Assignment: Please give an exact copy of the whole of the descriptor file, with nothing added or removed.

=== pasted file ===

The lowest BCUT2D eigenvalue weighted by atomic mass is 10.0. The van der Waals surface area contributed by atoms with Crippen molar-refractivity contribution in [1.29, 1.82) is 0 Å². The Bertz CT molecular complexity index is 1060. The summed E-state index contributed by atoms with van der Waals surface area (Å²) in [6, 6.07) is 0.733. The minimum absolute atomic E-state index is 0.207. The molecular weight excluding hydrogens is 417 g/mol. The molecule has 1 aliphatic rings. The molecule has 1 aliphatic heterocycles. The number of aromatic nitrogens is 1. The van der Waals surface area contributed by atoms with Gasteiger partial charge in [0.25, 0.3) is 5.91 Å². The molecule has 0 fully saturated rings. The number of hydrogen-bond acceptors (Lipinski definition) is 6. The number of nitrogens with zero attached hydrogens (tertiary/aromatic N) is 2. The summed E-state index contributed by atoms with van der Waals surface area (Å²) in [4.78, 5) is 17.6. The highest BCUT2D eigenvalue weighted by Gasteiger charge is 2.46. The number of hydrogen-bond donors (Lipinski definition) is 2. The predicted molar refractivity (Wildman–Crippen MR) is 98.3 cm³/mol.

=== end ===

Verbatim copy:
The lowest BCUT2D eigenvalue weighted by atomic mass is 10.0. The van der Waals surface area contributed by atoms with Crippen molar-refractivity contribution in [1.29, 1.82) is 0 Å². The Bertz CT molecular complexity index is 1060. The summed E-state index contributed by atoms with van der Waals surface area (Å²) in [6, 6.07) is 0.733. The minimum absolute atomic E-state index is 0.207. The molecular weight excluding hydrogens is 417 g/mol. The molecule has 1 aliphatic rings. The molecule has 1 aliphatic heterocycles. The number of aromatic nitrogens is 1. The van der Waals surface area contributed by atoms with Gasteiger partial charge in [0.25, 0.3) is 5.91 Å². The molecule has 0 fully saturated rings. The number of hydrogen-bond acceptors (Lipinski definition) is 6. The number of nitrogens with zero attached hydrogens (tertiary/aromatic N) is 2. The summed E-state index contributed by atoms with van der Waals surface area (Å²) in [4.78, 5) is 17.6. The highest BCUT2D eigenvalue weighted by Gasteiger charge is 2.46. The number of hydrogen-bond donors (Lipinski definition) is 2. The predicted molar refractivity (Wildman–Crippen MR) is 98.3 cm³/mol.